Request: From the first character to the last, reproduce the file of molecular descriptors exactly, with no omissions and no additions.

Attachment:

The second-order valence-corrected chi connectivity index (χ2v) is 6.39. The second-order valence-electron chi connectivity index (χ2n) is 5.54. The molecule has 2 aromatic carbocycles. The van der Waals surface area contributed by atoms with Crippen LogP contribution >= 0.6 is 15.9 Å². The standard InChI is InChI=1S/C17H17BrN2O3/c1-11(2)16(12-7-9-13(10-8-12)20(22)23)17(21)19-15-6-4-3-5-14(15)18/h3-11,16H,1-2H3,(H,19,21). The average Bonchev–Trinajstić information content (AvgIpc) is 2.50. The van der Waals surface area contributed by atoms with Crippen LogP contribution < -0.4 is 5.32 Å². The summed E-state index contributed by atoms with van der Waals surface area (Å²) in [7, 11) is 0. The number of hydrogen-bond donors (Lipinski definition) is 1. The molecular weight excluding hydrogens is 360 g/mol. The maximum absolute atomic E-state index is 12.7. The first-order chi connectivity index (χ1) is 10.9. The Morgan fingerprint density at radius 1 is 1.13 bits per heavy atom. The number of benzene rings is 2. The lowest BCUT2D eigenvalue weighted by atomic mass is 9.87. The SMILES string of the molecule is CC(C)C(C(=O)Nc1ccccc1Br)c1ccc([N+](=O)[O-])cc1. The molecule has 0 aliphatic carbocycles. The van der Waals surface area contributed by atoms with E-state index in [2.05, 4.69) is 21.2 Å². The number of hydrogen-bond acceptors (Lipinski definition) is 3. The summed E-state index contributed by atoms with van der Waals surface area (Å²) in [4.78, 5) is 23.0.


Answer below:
The second-order valence-corrected chi connectivity index (χ2v) is 6.39. The second-order valence-electron chi connectivity index (χ2n) is 5.54. The molecule has 2 aromatic carbocycles. The van der Waals surface area contributed by atoms with Crippen LogP contribution >= 0.6 is 15.9 Å². The standard InChI is InChI=1S/C17H17BrN2O3/c1-11(2)16(12-7-9-13(10-8-12)20(22)23)17(21)19-15-6-4-3-5-14(15)18/h3-11,16H,1-2H3,(H,19,21). The average Bonchev–Trinajstić information content (AvgIpc) is 2.50. The van der Waals surface area contributed by atoms with Crippen LogP contribution < -0.4 is 5.32 Å². The summed E-state index contributed by atoms with van der Waals surface area (Å²) in [7, 11) is 0. The number of hydrogen-bond donors (Lipinski definition) is 1. The molecular weight excluding hydrogens is 360 g/mol. The maximum absolute atomic E-state index is 12.7. The first-order chi connectivity index (χ1) is 10.9. The Morgan fingerprint density at radius 1 is 1.13 bits per heavy atom. The number of benzene rings is 2. The lowest BCUT2D eigenvalue weighted by atomic mass is 9.87. The SMILES string of the molecule is CC(C)C(C(=O)Nc1ccccc1Br)c1ccc([N+](=O)[O-])cc1. The molecule has 0 aliphatic carbocycles. The van der Waals surface area contributed by atoms with E-state index in [2.05, 4.69) is 21.2 Å². The number of hydrogen-bond acceptors (Lipinski definition) is 3. The summed E-state index contributed by atoms with van der Waals surface area (Å²) in [4.78, 5) is 23.0.